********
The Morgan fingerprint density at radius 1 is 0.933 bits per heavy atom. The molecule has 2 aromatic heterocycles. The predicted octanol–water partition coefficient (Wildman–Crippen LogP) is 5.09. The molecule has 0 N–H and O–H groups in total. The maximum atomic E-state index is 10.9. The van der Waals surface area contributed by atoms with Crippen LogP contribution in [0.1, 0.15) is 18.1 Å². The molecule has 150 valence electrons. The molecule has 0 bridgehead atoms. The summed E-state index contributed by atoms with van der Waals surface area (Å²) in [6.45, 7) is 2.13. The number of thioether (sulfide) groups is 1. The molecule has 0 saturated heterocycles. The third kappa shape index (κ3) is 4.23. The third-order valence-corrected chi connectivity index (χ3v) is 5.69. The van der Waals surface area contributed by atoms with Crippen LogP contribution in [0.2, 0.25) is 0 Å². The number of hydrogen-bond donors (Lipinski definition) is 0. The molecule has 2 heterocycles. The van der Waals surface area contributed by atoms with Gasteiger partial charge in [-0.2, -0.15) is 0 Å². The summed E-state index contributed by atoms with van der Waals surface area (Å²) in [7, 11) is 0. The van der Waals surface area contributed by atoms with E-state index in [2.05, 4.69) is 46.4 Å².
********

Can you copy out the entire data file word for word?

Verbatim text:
The Morgan fingerprint density at radius 1 is 0.933 bits per heavy atom. The molecule has 2 aromatic heterocycles. The predicted octanol–water partition coefficient (Wildman–Crippen LogP) is 5.09. The molecule has 0 N–H and O–H groups in total. The maximum atomic E-state index is 10.9. The van der Waals surface area contributed by atoms with Crippen LogP contribution in [0.1, 0.15) is 18.1 Å². The molecule has 150 valence electrons. The molecule has 0 bridgehead atoms. The summed E-state index contributed by atoms with van der Waals surface area (Å²) in [6.45, 7) is 2.13. The number of thioether (sulfide) groups is 1. The molecule has 0 saturated heterocycles. The third kappa shape index (κ3) is 4.23. The third-order valence-corrected chi connectivity index (χ3v) is 5.69. The van der Waals surface area contributed by atoms with Crippen LogP contribution in [0.2, 0.25) is 0 Å². The number of hydrogen-bond donors (Lipinski definition) is 0. The molecule has 2 heterocycles. The van der Waals surface area contributed by atoms with Gasteiger partial charge in [-0.2, -0.15) is 0 Å². The summed E-state index contributed by atoms with van der Waals surface area (Å²) in [7, 11) is 0. The van der Waals surface area contributed by atoms with E-state index in [2.05, 4.69) is 46.4 Å².